Why is it necessary to debate the need for background checks?


The first time I saw a gun was in my grandmother’s attic. The attic was off limits, accessible only by stairs from a second floor bedroom. I had to have been with my father. Amidst boxes and wooden shaft golf clubs, I was struck mainly by two old rifles and a sword — my father’s “trophies” from WWII or so I remember it.

Hunting was common among blue collar workers in the small W. Pennsylvania steel town of my youth. Railroad and steel workers had “camps” which referred to ramshackle cabins to the north where deer hunting and fishing were popular pursuits. The local barber shops displayed racks of “bagged” bucks on display. Our neighbor across the street kept beagles in a kennel and used them to bag a deer one fall.

Guns were what hunters used and my father was not a hunter.

Later, in the wake of JFK’s assassination, I remember Senator Joe Clark calling for gun control legislation. The National Rifle Association reacted promptly and resolutely. Senator Clark was not re-elected and I became aware of the power of the gun lobby.

In the years since, while I’ve been fortunate to live out of harm’s way, gun violence has remained distant, with several exceptions.

Over three decades ago, a one time roommate was shot and killed as he walked home to his W. Berkeley home. Joe was a kind, gregarious counselor. We shared a room as counselors at the group home where we worked and had backpacked in Big Sur. I found comfort in riding his bike the following year or so before it was ripped off.

A little over a year ago, a neighbor was held up at gunpoint across the street. Robbers in hiding met him as he opened his car door, pushed him face down to the street and took off with his wallet and cell phone.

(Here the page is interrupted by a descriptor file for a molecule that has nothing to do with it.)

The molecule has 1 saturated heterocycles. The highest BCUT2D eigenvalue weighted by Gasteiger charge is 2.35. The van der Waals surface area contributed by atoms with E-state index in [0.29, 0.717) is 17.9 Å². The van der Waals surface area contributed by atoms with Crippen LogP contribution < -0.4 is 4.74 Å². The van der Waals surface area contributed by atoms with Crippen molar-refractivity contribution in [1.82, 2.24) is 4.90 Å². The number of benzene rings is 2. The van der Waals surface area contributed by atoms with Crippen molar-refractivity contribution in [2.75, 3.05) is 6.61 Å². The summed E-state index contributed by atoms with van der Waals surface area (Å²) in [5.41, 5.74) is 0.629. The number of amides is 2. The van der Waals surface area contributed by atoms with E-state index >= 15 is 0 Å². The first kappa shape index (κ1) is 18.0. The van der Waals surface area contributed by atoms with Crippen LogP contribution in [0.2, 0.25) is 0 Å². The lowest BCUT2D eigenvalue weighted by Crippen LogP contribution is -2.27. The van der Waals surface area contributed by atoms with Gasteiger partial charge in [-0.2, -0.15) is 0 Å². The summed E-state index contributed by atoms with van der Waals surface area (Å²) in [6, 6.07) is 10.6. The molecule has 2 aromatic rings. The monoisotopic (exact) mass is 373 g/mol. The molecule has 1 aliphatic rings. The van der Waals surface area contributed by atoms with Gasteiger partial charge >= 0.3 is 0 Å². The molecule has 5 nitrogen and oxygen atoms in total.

Six months back, a friend’s beloved grandson was shot fatally in the back of the head. Kids in their late teens were messing around with an uncle’s loaded handgun.
I learned this past week that, a former teaching colleague had been struck by random gunfire while driving in Richmond early on Christmas Eve. I think of this warm, dedicated 4th grade teacher whose young son, probably in kindergarten at the time, colored quietly while she prepped her classroom after school. I now pray for her recovery and that of her partner, who was also seriously injured when the car spun out of control.

President Obama is at his forceful and courageous best when he presides at the memorial of the horrendous mass killings that capture the headlines and when he speaks also of the deaths that occur everyday on the streets of Chicago and elsewhere.

Why is it even necessary to debate the need for background checks?

When will be OK to spend federal dollars to study the impact of gun violence?

When will it be time to consider the original intent behind the right to bear arms?

Local efforts to keep guns locked up, to limit large size magazines, and to trace guns found at murder scenes seem meek in the face of the availability of weapons. Yet, these too, take heroic efforts to get enacted.

A Ceasefire walk

The strongest and simplest response to gun violence may be the weekly Ceasefire/ Lifelines to Healing night walks by residents across Oakland through neighborhoods most affected by gun violence. Each Friday night, this “ministry of presence” gives those of us who live largely untouched by gun violence the opportunity to walk these largely peaceful yet vulnerable neighborhoods. Kids on porches shout greetings, pedestrians say hello, and cars honk their blessing. The simple message is: we care and we want the violence to stop.
To find out more, call 510-639-1440 or email fridaycommunitynightwalks@gmail.com.

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Bill Joyce is a retired Berkeley teacher and 2016 alumnus of Oakland Voices.

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